Facts About the Apollo 14′ ‘Moon Trees’ on Earth Today
Many seeds were transported into space by the Apollo 14 spacecraft in 1971.
There have been “space entities” coexisting peacefully on Earth for decades. It’s not an alien, though. The “Moon Trees” that we are discussing are those whose seeds were taken from space.
Following a wildly successful debut, the “Moon tree” was forgotten for roughly forty years. Many people aren’t even conscious that they exist.
Stuart Roosa, a former US Forest Service employee, went to the Moon with NASA astronauts Alan Shepard and Edgar Mitchell on the Apollo 14 mission in 1971.
Roosa brought 500 seeds for this mission, mostly pine, fig, redwood, and spruce, among five other types of trees.
Scientists still refer to these rare treasures even though the seeds did not originate on the Moon or even leave the spacecraft.
After being returned to Earth to be planted, they were given the name “Moon tree”. Testing whether or not different species of the same species on Earth have different characteristics is the aim of this action.
The mission was doomed almost immediately after it returned to Earth because the seed bag was exposed to a vacuum and broke apart during the decontamination procedure. Nobody was sure if the “Moon seeds” would survive after they were combined.
The project’s principal geneticist, Stan Krugman, manually separated them and sent them to Forest Service labs to be incubated. Thankfully, a large number of seeds have sprouted and developed into seedlings.
As of right now, almost half a century after the Apollo 14 mission, scientists are still unable to clearly distinguish one species of plant from another.
Scattered across the United States, each one is identified by a plaque known as a “moon tree”.
The saplings were planted at schools, government properties, parks, and historic sites across the country, with many of them commemorating the country’s bicentennial in 1976. Some were planted alongside their control counterparts, who had remained on Earth. According to NASA, scientists discovered no discernible differences between earthly and “lunar” trees.1
Some moon trees found homes in historically significant locations. Others were planted at the White House, Washington Square in Philadelphia, Valley Forge, the International Forest of Friendship, Helen Keller’s birthplace in Alabama, and various NASA facilities. A few trees were even sent to Brazil and Switzerland, and one was given to Japan’s Emperor.
Many of the original moon trees have died, but at a similar rate to the control trees. Some died of disease, while others died from infestations. After Hurricane Katrina in 2005, a moon tree in New Orleans died. The surviving trees have grown to impressive proportions after fifty years.
If it hadn’t been for Indiana teacher Joan Goble, the moon trees might have been lost to history. In 1995, Goble and her third-grade class discovered a tree at a local Girl Scouts camp with a simple plaque reading “moon tree.” She found a NASA web page with the email address of an agency archivist, Dave Williams, and contacted him after some poking around on the then-rudimentary internet.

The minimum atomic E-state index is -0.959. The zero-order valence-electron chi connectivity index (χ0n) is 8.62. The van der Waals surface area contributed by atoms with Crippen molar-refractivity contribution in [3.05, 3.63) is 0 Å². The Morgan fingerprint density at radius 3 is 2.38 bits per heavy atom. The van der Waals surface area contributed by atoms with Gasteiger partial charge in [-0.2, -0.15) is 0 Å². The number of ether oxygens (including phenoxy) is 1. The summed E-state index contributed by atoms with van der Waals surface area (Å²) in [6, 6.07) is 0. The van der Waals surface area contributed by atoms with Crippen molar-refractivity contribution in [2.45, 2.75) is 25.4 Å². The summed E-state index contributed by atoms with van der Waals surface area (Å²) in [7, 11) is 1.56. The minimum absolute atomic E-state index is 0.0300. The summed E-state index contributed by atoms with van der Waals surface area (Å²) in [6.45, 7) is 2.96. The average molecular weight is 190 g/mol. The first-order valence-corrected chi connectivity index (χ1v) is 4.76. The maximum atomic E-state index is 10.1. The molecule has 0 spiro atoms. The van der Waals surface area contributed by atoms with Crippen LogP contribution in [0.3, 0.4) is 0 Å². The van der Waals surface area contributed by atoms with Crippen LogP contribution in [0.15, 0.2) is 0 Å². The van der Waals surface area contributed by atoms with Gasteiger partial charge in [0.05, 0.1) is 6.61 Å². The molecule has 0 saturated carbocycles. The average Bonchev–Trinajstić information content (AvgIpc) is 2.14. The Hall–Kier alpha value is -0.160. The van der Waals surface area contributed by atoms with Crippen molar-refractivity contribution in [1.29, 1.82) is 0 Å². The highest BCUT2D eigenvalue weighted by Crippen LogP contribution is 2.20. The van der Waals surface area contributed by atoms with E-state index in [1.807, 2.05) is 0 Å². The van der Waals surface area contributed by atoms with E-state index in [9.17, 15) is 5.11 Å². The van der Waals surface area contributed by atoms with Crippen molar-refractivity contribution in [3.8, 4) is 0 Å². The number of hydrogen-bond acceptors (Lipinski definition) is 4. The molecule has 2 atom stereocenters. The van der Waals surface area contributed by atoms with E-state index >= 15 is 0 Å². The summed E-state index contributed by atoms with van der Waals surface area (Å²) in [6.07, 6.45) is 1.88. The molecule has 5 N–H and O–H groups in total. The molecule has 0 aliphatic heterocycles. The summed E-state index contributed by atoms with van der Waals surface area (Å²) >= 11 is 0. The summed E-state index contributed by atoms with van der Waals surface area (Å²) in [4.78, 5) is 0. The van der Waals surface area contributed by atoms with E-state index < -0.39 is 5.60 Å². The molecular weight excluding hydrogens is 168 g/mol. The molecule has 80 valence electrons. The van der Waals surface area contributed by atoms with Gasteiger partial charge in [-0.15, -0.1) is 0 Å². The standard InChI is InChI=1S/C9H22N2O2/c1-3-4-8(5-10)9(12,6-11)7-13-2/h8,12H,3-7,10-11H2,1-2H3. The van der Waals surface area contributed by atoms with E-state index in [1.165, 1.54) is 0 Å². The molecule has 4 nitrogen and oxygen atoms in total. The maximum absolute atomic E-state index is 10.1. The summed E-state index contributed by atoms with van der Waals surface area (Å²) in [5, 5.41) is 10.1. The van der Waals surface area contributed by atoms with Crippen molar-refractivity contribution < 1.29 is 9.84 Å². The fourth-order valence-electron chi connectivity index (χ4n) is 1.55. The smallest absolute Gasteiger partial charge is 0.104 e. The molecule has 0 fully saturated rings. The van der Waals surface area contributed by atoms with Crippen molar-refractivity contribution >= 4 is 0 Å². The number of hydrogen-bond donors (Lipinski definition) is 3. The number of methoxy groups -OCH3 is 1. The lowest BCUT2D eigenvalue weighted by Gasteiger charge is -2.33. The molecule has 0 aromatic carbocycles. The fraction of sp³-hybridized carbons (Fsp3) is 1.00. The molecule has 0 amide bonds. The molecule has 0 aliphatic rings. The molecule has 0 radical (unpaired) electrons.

Today, the second generation of moon trees, also known as “half-moon trees,” are grown from cuttings or seeds from the originals. One of these trees, a sycamore, was planted in Roosa’s honor at Arlington National Cemetery in 1994.
The ‘Moon tree’ was gradually forgotten after the initial attention, partly because they grew up to look like other trees of the same type.
In the 1990s, NASA scientist Dave Williams received an email from Joan Goble, an elementary school teacher in Indiana, in which she stated that while on a picnic with her students, she came across a tree with the words ‘tree’ written on it. Moon’. Goble was perplexed and demanded an explanation.
Williams admitted at the time that he was unaware of the ‘Moon tree’ planted in the area. Even after asking several colleagues, he received no response.
Williams set out on his own to find more “lost” trees and count their actual numbers across the United States, feeling sorry for the fate of the unnamed “Moon trees.”
“I think this is an interesting story and would love to share with people about the achievements of space before,” he said.
After nearly 30 years of searching, he claims to have found 80 trees, including 19 in parks or botanical gardens, 12 in schools, and 11 in public buildings. 5 trees are in museums, the rest are scattered around…
This number, however, is still very small in comparison to the total of about 500 seeds launched into space nearly half a century ago.
At the moment, there hasn’t been a large-scale or long-term study of these ‘Moon trees’ to see if they will suffer any effects from the trip around the Moon on board. Whether it’s Apollo 14 or not.
It is critical to understand how seeds should be stored and transported across space before being germinated and grown in long-term life support systems on other planets, as plants have the potential to play several significant roles in these systems.
Many species’ seeds can be kept for decades on Earth when kept in standard seed bank conditions, which include freezing temperatures and drying to about 5% moisture content. However, all seeds eventually lose their quality and will eventually die.
While some species might not require it, seeds could be kept in similar conditions inside a space station or spacecraft while in orbit. For instance, extreme conditions similar to the vacuum of space, such as ultra-drying and anoxia, are known to be beneficial to some seeds. In order to free up interior space for more delicate materials, seeds that thrive in or can withstand harsh space conditions (such as temperature swings and UV and ionizing radiation) could be carried outside of a spacecraft.
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